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The diamondback moth (Plutella xylostella) originated in the Mediterranean region of Europe but is moth now found worldwide. It was first observed in North America in 1854, in Illinois, and it spread throughout the continent by 1900. The diamondback moth has a short life cycle (14 days at 25°C) and is highly fecund. Although it is a poor and low flyer, it is found in locations where it does not overwinter (e.g. Northern Canada), as it can travel by wind for long distances. Plutella xylostella overwinters as an adult moth, and on warm days in temperate climates is frequently seen flying in winter. It is one of the most important pests of cruciferous crops (family Brassicaceae) in the world and will usually only feed on plants that produce glucosinolates. However, not all of these plants are equally useful as hosts to the moth; there has been some discussion of using wintercress (Barbarea species) as a buffer plant around agricultural fields as diamondback moths are highly attracted to that plant but their eggs fail to survive when oviposited on it. First instar larvae feed by leaf mining; subsequent instars feed mostly on the underside of the leaf, and then usually pupate there, also. Historically this pest was controlled through the use of chemical insecticides, however the diamondback moth has developed widespread resistance to most insecticides, and also to biological control methods using Bacillus thuringiensis (Bt). The parasitic braconid wasp Cotesia plutellae shows promise in controlling P. xylostella; it has been reared in laboratories and released as part of Integrated Pest Management programs in several countries.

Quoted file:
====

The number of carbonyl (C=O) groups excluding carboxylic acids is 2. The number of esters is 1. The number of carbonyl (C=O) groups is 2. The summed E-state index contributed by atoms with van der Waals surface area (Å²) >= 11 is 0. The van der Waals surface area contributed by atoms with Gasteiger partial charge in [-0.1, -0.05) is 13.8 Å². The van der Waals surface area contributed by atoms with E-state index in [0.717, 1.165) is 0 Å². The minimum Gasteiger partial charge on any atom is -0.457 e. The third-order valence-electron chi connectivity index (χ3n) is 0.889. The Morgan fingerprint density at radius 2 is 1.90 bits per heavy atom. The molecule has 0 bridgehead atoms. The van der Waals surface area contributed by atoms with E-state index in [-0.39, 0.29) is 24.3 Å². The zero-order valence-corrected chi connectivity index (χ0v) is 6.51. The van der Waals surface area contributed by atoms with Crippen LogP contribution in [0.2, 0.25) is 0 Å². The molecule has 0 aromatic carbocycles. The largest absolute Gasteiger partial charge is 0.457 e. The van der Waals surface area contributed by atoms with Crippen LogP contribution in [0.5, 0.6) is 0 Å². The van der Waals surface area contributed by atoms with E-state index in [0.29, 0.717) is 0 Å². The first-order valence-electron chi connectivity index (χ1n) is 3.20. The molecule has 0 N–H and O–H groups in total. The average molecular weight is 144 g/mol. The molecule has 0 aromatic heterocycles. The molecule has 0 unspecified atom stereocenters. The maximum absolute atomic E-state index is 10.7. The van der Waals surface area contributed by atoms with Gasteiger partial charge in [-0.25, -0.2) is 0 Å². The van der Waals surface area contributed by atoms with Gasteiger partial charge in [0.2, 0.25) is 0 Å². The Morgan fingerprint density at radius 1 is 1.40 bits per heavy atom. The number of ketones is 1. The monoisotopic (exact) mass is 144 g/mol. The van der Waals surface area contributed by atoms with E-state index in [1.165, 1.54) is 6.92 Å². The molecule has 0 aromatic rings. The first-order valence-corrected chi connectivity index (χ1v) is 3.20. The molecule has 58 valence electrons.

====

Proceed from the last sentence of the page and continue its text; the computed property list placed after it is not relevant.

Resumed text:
(Capinera 2000; Wikipedia 2011)


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